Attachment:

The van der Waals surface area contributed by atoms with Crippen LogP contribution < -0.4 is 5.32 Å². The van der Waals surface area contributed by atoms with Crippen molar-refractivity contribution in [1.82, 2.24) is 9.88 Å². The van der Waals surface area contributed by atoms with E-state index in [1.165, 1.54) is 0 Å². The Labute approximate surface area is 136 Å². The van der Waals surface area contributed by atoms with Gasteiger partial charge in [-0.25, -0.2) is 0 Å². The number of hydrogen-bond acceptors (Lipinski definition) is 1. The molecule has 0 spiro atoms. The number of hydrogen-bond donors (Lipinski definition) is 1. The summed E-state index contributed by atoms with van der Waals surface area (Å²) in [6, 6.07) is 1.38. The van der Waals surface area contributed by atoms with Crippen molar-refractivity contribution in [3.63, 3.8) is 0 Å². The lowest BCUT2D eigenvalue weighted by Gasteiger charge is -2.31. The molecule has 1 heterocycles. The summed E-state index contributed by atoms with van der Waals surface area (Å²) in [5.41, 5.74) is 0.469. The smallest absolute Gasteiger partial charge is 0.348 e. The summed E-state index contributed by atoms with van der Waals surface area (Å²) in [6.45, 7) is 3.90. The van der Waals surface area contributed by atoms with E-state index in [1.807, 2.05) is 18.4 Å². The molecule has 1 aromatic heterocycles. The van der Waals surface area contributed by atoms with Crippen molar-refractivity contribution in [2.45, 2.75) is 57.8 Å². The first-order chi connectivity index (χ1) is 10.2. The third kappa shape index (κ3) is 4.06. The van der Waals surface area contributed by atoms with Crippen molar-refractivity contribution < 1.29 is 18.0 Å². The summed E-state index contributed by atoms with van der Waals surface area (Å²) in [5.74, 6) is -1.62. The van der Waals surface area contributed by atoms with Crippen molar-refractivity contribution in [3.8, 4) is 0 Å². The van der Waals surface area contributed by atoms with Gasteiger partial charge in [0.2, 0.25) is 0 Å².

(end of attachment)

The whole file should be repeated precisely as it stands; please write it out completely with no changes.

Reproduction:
The van der Waals surface area contributed by atoms with Crippen LogP contribution < -0.4 is 5.32 Å². The van der Waals surface area contributed by atoms with Crippen molar-refractivity contribution in [1.82, 2.24) is 9.88 Å². The van der Waals surface area contributed by atoms with E-state index in [1.165, 1.54) is 0 Å². The Labute approximate surface area is 136 Å². The van der Waals surface area contributed by atoms with Gasteiger partial charge in [-0.25, -0.2) is 0 Å². The number of hydrogen-bond acceptors (Lipinski definition) is 1. The molecule has 0 spiro atoms. The number of hydrogen-bond donors (Lipinski definition) is 1. The summed E-state index contributed by atoms with van der Waals surface area (Å²) in [6, 6.07) is 1.38. The van der Waals surface area contributed by atoms with Crippen molar-refractivity contribution in [3.63, 3.8) is 0 Å². The lowest BCUT2D eigenvalue weighted by Gasteiger charge is -2.31. The molecule has 1 heterocycles. The summed E-state index contributed by atoms with van der Waals surface area (Å²) in [5.41, 5.74) is 0.469. The smallest absolute Gasteiger partial charge is 0.348 e. The summed E-state index contributed by atoms with van der Waals surface area (Å²) in [6.45, 7) is 3.90. The van der Waals surface area contributed by atoms with E-state index in [1.807, 2.05) is 18.4 Å². The molecule has 1 aromatic heterocycles. The van der Waals surface area contributed by atoms with Crippen molar-refractivity contribution in [2.45, 2.75) is 57.8 Å². The first-order chi connectivity index (χ1) is 10.2. The third kappa shape index (κ3) is 4.06. The van der Waals surface area contributed by atoms with Crippen molar-refractivity contribution < 1.29 is 18.0 Å². The summed E-state index contributed by atoms with van der Waals surface area (Å²) in [5.74, 6) is -1.62. The van der Waals surface area contributed by atoms with Crippen molar-refractivity contribution in [3.8, 4) is 0 Å². The van der Waals surface area contributed by atoms with Gasteiger partial charge in [0.2, 0.25) is 0 Å².